The amateur observer can contribute to the observation of satellites through flash period measurements. The Belgian Working Group for Satellites (BWGS) co-ordinate such observations and collate the data. More information on the activties and publications of the BWGS can be found on their Home Page. The PPAS is their computerized database of Photometric Periods of Artificial Satellites, maintained by Mike McCants.
Measuring the period between two flashes or maxima/minima in the light curve can give a good approximation for the satellite's rotation period (or half of it).
Fig. 1: Light curve of the orbital stage of the Russian Zenit rocket that orbited Cosmos 1844. The smooth variation due to diffuse reflection is regularly interrupted by bright spikes due to specular reflection. Data courtesy of Dr. Graham Appleby of the Satellite Laser Ranging Team, Royal Greenwich Observatory, England.
In some cases payloads will turn around an axis (e.g. for stabilization purposes, or when they are out of control after their useful life) and show specular reflections. Polished extensions, such as antennas or solar panels behave periodically as mirrors, and cause bright flashes, which can reach negative magnitudes.
Rocket bodies can receive a little kick during insertion of the payload into orbit and can start to tumble around one or more axes. Depending on the reflectivity of the surfaces, rockets can give off specular or diffuse flashes.
Fragments are brought into orbit in an uncontrolled way and usually show some rotation.
We define a flash period as the time interval between two flashes. Measuring the time interval during which the rocket has flashed some tens of times can, after dividing this total time by the number of flash periods, give a good approximation for the true rotation period. Counting at least hundred flashes, an accuracy of up to 0.001 seconds can be obtained. Immediately after the launch, most flash periods of rocket stages are of the order of a few seconds. However, the rotation period changes with time. Several forces act upon the satellite and (generally) slow down the rotation until the flash period has grown so large that after months or years the satellite no longer shows brightness variations. It has become "steady".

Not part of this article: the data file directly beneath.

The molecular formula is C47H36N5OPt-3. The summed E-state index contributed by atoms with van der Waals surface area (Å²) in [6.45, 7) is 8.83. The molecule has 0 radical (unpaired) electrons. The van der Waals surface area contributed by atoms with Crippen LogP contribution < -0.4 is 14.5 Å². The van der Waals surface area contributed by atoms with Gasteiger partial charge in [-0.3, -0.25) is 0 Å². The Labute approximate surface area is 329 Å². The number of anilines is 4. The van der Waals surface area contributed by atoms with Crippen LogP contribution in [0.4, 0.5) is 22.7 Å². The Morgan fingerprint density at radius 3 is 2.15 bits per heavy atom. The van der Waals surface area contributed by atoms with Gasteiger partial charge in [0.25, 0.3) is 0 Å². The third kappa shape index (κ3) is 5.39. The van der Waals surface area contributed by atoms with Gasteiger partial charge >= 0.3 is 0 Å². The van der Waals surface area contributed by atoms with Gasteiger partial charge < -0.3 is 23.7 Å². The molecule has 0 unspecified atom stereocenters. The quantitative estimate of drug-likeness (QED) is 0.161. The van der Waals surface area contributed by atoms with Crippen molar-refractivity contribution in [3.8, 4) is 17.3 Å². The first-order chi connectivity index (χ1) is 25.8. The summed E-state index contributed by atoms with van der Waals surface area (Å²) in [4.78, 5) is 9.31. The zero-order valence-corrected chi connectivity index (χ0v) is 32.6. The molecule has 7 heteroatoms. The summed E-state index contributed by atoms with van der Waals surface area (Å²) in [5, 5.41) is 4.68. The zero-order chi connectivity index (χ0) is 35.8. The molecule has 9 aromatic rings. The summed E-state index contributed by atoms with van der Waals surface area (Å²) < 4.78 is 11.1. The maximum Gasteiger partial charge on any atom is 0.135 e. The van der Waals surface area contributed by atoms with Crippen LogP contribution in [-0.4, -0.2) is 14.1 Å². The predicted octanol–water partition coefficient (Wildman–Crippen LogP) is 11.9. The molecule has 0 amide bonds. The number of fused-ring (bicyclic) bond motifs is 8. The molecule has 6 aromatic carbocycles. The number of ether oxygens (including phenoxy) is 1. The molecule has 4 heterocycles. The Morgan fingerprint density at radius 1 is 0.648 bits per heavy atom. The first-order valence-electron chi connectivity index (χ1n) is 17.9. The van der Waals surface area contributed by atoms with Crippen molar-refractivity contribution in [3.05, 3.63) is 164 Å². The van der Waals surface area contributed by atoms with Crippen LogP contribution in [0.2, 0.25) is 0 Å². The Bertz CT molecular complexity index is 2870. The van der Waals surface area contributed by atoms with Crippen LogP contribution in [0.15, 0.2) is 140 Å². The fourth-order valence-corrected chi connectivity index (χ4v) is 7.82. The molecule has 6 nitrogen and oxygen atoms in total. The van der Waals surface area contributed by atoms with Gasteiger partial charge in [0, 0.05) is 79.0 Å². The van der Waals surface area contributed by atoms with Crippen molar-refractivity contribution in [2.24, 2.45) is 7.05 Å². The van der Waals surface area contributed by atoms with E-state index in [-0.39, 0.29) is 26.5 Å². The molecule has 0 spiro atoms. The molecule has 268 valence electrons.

Fig. 2: The orbital stage of the Russian Zenit rocket that brought Cosmos 2263 into orbit (93- 59 B) photographed tumbling on July 10, 1994. Flash period was 2.18 seconds.
Rocket stages, usually hollow metal cylinders, tumble through the Earth's magnetic field. This generates eddy currents in the skin of the structure. The Earth's magnetic field acts on these currents which creates a torque on the rocket. Due to this torque the rotation will slowly decrease. It will also change the rotation from spinning (rotation about the long axis) to tumbling (rotation about the short axis). This is comparable to a toy top which spins slower due to the friction, and lays flatter.
Fig. 3: The American COBE satellite (Cosmic Background Explorer, 89- 89 A) photographed flashing on November 1992. The flash period was 7 seconds.
Another factor is the air resistance which the satellite experiences in its orbit. Although the atmosphere is very thin at those heights (a few molecules per cubic meter at some hundred kilometers height), it does brake the rotation of the satellite around its own axis.
Often there is still some leftover fuel in the tanks which can slowly escape through the nozzle or through a puncture caused by a micrometeorite or space debris. The rotation period of the rocket can suddenly change strongly due to such an event. Depending on the geometry both an acceleration and a deceleration can take place.
Regular observations of the flash period can shed light on the rotational behavior of satellites. Very little research has been done on the rotational behavior of satellites, and especially the accelerations prove to be very puzzling.
Fig. 4: The flash period as a function of time for the rocket that brought Cosmos 1559 to 1566 into orbit (84- 52 J). The first part shows a steadily increasing flash period (i.e. a deceleration), followed by an acceleration (rapid decrease of the flash period), which is again followed by a steadily increasing flash period. The deceleration is due to magnetic friction. The acceleration is probably due to a fuel leak.
About forty enthusiastic observers worldwide make regular measurements of flash periods. The Belgian Working Group for Satellites (WGS) of the VVS (Vereniging voor Sterrenkunde, the Belgian Astronomical Society) has specialized in collecting and analyzing flash periods.
The practical side to these observations can be followed here, whilst the theory itself is covered here.